On my own personal position --- I am against US intervention as I said in the beginning of the post. But following Mises I always think our argumentative strategy is best when we grant the ends of those we are arguing with and can still show that their means will not achieve the ends they seek. If in the wake of this demonstration they still utilize those means, then perhaps the end being sought is different from the stated lofty end and we can expose that for others to see.
Mark Brady - 8/8/2005
Pete, what exactly do you mean when you write: "I understand the argument that those who advocate military action tried to make"? It sounds as if you agree with them on some level. If so, what level? <a>
You continue: "It is just that they were wrong on the political economy and social analysis of the situation"?"
May we conclude that you dismiss or discount arguments against intervention on principle, and that your opposition to the war on Iraq is based on the particular circumstances of the situation?
Sudha Shenoy - 8/8/2005
I refer to the joint Cowen/Coyne paper. How do the political developments in Germany & Japan after 1945, fit into their lines of political development _before_ then? So too for Bosnia: how do the political developments post-1995, fit into the lines of political development _pre_-1995? In other words, do these countries' own political histories consist of noises offstage, while the real action onstage, consists of American reconstruction? Or are American interventions merely yet another episode in these countries' histories?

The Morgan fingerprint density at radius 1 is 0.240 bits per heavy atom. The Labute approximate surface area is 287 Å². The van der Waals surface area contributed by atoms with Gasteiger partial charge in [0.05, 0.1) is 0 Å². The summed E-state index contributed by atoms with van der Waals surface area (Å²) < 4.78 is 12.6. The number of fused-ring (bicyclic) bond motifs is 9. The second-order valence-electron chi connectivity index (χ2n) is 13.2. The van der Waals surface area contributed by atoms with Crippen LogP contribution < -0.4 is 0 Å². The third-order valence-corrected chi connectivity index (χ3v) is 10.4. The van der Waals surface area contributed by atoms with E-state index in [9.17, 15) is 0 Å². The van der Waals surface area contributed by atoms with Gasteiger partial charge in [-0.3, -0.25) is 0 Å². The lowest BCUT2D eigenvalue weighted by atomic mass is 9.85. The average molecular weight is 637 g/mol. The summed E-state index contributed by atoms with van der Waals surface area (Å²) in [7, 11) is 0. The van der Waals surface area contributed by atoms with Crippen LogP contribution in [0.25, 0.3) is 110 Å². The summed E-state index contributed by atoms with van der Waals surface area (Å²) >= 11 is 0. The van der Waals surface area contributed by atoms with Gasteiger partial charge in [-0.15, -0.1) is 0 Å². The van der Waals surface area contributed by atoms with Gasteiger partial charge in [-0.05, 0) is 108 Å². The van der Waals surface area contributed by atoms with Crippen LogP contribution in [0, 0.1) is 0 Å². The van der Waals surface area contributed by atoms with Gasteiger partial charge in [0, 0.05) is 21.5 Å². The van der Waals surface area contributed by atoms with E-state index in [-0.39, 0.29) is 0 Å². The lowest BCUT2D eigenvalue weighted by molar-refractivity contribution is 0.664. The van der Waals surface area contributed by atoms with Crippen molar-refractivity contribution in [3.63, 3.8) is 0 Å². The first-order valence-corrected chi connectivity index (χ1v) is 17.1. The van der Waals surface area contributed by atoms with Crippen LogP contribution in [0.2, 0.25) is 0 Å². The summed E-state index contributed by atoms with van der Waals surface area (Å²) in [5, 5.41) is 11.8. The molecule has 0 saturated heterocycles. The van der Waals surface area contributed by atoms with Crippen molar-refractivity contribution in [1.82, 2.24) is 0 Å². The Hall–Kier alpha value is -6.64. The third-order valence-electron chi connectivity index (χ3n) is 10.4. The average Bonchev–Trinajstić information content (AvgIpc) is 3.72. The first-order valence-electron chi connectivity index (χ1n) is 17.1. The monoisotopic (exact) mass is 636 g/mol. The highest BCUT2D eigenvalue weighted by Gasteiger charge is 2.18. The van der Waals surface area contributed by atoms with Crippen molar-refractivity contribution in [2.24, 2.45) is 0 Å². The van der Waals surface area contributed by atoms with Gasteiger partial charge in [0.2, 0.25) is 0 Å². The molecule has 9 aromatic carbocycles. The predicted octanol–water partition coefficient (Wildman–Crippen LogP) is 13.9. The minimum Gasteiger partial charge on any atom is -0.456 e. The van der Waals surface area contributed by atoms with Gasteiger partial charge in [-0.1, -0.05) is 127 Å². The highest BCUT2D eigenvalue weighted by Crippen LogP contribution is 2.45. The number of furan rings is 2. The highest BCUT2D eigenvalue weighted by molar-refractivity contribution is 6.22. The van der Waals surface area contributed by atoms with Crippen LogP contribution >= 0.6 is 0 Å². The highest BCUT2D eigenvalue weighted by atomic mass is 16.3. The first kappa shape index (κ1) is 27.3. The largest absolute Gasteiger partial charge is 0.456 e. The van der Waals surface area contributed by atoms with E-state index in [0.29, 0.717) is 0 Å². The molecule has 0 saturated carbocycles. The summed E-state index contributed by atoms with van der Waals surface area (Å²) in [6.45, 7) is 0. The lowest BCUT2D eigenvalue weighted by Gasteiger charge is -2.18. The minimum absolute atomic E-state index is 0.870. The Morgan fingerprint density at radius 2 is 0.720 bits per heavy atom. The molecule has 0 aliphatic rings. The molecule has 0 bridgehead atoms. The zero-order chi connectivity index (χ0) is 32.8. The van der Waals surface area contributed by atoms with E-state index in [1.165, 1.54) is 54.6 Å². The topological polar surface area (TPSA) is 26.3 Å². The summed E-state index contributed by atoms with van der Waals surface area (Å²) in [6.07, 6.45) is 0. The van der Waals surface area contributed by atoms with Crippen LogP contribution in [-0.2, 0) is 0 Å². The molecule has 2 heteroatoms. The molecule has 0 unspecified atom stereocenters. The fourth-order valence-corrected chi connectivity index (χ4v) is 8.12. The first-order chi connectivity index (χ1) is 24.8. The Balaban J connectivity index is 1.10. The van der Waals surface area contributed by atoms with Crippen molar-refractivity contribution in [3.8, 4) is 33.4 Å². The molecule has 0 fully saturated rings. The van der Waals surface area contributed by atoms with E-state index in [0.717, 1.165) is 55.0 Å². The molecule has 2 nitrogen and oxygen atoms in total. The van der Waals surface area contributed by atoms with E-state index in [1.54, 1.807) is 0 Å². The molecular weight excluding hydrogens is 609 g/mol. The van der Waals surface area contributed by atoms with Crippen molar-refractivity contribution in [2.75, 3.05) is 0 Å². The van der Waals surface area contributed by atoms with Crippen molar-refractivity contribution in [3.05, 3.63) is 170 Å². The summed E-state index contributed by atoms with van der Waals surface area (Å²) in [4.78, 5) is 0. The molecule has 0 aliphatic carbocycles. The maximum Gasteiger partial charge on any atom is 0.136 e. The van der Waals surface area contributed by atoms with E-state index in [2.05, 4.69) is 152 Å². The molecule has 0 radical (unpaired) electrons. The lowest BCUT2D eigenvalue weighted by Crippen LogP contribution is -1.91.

- Historian James Harris says Russian archives show we’ve misunderstood Stalin
- The Invisible Labor of Women’s Studies
- Lincoln University historian mourns decision to abolish the history major
- Hamilton College conservative historian questions diversity requirement
- Historians on Donald Trump: A Huge Hit on Facebook